FIRE SAFETY & OTHER RULES. I just found out today that we can’t have non-residential uses above the residential which basically screws the idea we’ve been developing all along of a community clubspace on the top floor and roof terrace. It’s infuriating – blanket risk analysis leads to the idea that mixed use is ‘difficult’ and the only way to do it is new-build. It’s no wonder we don’t revitalise and so much ‘regeneration’ is actually renewal through destruction. I know from my work on ‘community assets in difficult ownership’ that the Rules are trammelled by vested interests, bureaucracy and fear of risk.

But, you know what, I’m an optimist and a problem-solver. So the top floor will start as the residents’ lounge and we’ll return more strongly to the original vision of a co-housing project. Ours is co-habitation because it also includes the creative enterprises throughout the building. And we’ll keep trying to find ways to make sure that the  from the top of Rock House belong to everyone…

IMG_3160 IMG_3157

Posted in Hastings, Jericho Road Solutions, Meanwhile, Self-renovating neighbourhoods | 5 Comments

Ground Control?

White Rock Neighbourhood Ventures – a partnership of White Rock Trust, Meanwhile Space and Jericho Road Solutions – now owns the 9-storey office block at 49-51 Cambridge Road, Hastings, currently known as Rothermere House. The building has been more than half empty for years and the 25-year lease held by Grand Metropolitan expires at the end of September.

We plan to convert four floors to residential co-housing, four floors to creative workspace and the top floor and roof terrace into community clubspace (to be managed initially by White Rock Trust and defined over time as ideas emerge).

Alley pic

The first Viscount Rothermere was a nazi sympathiser, the current Lord Rothermere is the chairman of the Daily Mail. The building needs a new name to go with its exciting new start.

My idea – and I hope it will be popular because I really like it – is GROUND CONTROL.

  1. it was built in 1969, year of the Moon Landings and David Bowie’s mesmerising ‘Space Oddity’ (which the BBC used as the theme music for its lunar coverage)
  2. it denotes community control of land and buildings – which is what’s going on here. White Rock Trust is a ‘midwife’ for big local projects – that’s what we did with Hastings Pier – sorting out the money and the ownership and setting up Hastings Pier Charity to take it forwards. The joint venture agreement allows for White Rock Trust to buy out the other partners if that’s what its members decide, or simply to remain a partner and able to influence on behalf of local people and businesses.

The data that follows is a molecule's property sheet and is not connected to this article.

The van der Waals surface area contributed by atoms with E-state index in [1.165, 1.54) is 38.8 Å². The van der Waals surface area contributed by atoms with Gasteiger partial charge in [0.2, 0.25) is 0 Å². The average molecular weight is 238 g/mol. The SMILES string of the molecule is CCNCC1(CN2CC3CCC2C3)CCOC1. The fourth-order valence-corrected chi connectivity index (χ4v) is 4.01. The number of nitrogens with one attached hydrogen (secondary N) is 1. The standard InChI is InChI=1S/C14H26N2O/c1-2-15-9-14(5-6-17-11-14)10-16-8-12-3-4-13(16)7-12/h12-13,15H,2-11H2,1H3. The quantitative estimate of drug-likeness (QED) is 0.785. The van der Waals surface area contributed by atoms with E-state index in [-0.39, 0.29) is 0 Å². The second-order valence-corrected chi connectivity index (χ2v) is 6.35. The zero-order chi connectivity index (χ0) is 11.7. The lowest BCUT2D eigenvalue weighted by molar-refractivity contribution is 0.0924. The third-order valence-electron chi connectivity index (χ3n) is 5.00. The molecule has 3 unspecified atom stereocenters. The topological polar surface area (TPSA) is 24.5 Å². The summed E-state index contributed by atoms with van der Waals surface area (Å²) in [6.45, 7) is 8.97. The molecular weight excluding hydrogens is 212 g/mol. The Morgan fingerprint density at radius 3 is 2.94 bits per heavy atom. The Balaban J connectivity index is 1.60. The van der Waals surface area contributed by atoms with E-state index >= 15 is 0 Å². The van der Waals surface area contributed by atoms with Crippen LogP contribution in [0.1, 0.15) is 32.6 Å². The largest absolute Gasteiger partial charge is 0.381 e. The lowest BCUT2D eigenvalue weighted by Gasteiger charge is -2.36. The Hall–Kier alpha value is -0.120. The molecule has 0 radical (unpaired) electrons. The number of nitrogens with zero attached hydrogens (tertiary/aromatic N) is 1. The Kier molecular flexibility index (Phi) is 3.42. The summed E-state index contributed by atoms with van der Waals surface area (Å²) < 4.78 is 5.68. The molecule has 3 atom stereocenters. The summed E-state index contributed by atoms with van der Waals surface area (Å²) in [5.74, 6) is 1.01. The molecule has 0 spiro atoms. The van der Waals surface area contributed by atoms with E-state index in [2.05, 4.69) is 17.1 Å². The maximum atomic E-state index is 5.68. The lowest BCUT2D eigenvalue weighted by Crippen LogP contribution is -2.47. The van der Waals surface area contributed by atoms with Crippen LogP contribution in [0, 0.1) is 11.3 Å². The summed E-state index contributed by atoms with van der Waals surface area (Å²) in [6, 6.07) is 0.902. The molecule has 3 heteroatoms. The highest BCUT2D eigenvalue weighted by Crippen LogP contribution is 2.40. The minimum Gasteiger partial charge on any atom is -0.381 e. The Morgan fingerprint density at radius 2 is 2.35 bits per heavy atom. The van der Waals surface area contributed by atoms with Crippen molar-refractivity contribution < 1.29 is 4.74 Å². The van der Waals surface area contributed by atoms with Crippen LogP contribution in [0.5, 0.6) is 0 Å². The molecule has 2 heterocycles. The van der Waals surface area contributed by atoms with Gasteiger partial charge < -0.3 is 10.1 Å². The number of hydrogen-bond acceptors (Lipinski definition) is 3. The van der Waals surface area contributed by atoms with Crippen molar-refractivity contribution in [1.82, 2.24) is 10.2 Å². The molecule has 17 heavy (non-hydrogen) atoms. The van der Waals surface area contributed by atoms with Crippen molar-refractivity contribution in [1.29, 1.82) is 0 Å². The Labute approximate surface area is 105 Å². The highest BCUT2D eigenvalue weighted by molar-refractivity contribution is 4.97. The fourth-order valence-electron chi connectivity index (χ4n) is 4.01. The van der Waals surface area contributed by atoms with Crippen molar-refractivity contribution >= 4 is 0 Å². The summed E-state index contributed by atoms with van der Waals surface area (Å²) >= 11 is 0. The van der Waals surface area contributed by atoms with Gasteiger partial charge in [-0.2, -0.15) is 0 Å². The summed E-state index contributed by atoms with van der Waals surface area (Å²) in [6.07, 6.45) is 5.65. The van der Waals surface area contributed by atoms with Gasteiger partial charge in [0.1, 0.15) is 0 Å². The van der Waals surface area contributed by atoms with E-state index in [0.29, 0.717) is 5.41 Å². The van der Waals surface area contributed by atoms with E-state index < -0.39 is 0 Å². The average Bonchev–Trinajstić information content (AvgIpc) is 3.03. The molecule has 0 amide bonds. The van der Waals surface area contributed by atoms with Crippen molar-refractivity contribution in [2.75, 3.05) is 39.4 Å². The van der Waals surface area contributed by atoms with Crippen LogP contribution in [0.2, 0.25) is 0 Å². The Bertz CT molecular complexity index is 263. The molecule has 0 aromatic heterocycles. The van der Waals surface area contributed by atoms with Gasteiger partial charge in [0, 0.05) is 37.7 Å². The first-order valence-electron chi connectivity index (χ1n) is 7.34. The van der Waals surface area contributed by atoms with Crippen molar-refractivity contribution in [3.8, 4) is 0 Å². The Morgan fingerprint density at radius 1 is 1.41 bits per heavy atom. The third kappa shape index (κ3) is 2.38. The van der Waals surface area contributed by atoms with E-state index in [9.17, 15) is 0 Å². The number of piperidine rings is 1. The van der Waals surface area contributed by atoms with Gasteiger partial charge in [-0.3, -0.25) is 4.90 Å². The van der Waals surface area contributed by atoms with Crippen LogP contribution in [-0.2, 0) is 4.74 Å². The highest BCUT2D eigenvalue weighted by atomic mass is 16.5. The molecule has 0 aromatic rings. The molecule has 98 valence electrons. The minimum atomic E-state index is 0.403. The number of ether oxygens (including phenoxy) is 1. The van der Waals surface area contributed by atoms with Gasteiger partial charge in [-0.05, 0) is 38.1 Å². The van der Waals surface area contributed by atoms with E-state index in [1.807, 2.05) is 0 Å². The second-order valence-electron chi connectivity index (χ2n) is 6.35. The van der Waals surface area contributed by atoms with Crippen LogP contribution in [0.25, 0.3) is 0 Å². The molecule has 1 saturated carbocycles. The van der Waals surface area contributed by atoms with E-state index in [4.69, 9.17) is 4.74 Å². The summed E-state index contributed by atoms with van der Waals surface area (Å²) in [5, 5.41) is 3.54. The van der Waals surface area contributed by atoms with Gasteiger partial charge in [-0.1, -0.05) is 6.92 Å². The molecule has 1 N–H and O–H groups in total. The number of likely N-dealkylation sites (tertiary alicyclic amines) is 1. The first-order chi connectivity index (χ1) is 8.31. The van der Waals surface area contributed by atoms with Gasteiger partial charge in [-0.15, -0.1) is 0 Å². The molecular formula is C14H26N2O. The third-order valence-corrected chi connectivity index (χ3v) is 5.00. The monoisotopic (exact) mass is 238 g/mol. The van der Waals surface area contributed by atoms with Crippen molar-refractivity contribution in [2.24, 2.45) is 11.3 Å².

3. If the Pier is the heart and White Rock Gardens the lungs, this could be the nerve centre for the White Rock neighbourhood.
  4. it gives us a theme for the décor! Which would go nicely with the hollow-pot ceiling that will be revealed when we strip out the suspended ceiling tiles.

Just imagine living at Flat 2 Ground Control, 49-51 Cambridge Road, Hastings TN34 1DT, having First Floor Ground Control as your business address, or watching the sunset over the south downs from the roof terrace at Ground Control…

What do you think?

Posted in Hastings, Jericho Road Solutions, Meanwhile, Uncategorized | 5 Comments

Roller-coaster week

It’s been a roller-coaster week here in Hastings.

Since handing over the pier project to Hastings Pier Charity, the White Rock Trust has been focusing on the wider neighbourhood and on the second most challenging building in town – the old Observer Building.

 

We found out a week ago that the Observer Building was to go to auction this Friday (today!) and we have been trying to negotiate a private purchase in advance of that.

Last week we asked the receiver what it would cost to take it out of auction and on Monday we matched that offer, including a 10% deposit within 3 days. They came back and said they wanted 20% deposit – we managed to raise that as a gift from Jericho Road Solutions and Meanwhile Space CIC (who are buying Rothermere House next door).  If they had accepted this we would have to raise the rest of the money by September. If we failed, the gift from Jericho Road and Meanwhile Space would be lost. We had talked to funders and lenders to make sure there was a chance they could make the decision in time.